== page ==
Educating staff on the difficulties experienced by the vision impaired

 Pascal the guide dog.
Pascal the guide dog.

This week MidCoast Council staff members experienced firsthand what it was like to get around council facilities without the use of their eyes in simulation exercises with Guide Dogs NSW/ACT, using a white cane mobility aid or a guide dog.

"The Walk My Way workshop is designed to educate staff on what it can be like for people living with low vision and blindness to access the community and how to provide assistance if required," MidCoast Council community services acting manager, Chris Jones said.

"The most effective way to really understand another person's experience is to live it - and the objective of these workshops is to provide that insight for key members of our workforce.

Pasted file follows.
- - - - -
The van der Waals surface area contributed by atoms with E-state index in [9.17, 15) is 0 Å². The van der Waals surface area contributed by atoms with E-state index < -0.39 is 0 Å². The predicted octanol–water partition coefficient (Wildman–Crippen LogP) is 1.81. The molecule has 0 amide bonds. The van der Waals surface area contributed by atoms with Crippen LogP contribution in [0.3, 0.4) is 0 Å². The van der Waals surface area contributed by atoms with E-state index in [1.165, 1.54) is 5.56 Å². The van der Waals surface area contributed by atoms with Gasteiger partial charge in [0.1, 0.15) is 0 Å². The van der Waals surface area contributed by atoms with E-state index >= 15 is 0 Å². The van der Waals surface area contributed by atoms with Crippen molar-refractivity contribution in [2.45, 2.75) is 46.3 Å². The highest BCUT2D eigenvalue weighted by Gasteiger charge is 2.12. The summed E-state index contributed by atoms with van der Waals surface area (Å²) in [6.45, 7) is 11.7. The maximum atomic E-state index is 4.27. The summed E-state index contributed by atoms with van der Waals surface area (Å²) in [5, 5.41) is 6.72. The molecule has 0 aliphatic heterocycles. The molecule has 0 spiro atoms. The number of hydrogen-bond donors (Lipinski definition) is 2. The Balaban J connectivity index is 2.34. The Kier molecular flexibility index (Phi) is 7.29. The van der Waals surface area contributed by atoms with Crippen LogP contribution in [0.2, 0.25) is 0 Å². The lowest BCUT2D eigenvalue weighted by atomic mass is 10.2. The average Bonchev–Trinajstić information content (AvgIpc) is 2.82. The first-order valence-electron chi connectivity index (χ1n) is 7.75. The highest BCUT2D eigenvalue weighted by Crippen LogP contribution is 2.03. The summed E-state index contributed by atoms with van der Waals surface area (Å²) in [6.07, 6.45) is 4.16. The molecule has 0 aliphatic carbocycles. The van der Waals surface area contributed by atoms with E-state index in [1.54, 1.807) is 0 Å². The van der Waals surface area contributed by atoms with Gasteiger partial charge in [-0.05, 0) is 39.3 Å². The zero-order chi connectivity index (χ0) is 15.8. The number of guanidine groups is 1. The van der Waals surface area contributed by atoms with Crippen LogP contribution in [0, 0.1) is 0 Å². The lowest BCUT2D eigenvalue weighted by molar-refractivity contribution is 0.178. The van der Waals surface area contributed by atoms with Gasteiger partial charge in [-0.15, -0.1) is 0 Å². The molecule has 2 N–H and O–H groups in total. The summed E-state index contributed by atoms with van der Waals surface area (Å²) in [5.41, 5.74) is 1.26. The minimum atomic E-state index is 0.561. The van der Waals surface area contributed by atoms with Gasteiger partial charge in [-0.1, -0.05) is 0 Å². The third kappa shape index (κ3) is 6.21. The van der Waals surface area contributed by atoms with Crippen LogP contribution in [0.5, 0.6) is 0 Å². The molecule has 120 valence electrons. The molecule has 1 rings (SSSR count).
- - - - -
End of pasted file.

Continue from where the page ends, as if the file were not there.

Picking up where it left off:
"MidCoast Council's disability inclusion action plan is part of our commitment to ensuring inclusivity and access for all members of our community.

"Events like this further develop our education and awareness and we hope will lead to better experiences for people living with low vision and blindness on the Mid Coast."

During the workshops, up to 120 council staff walked with simulation goggles using a guide dog or white cane mobility aid, and a human guide, with support and guidance from Guide Dogs staff.

The workshops took place to mark International White Cane Day,Thursday, October 15, a project which aims to educate the world about the experiences of people with low vision and blindness and to celebrate their abilities, successes and contributions to their communities.

Guide Dogs provides dogs, orientation and mobility services that enable people with low vision or blindness to get around their communities safely and independently.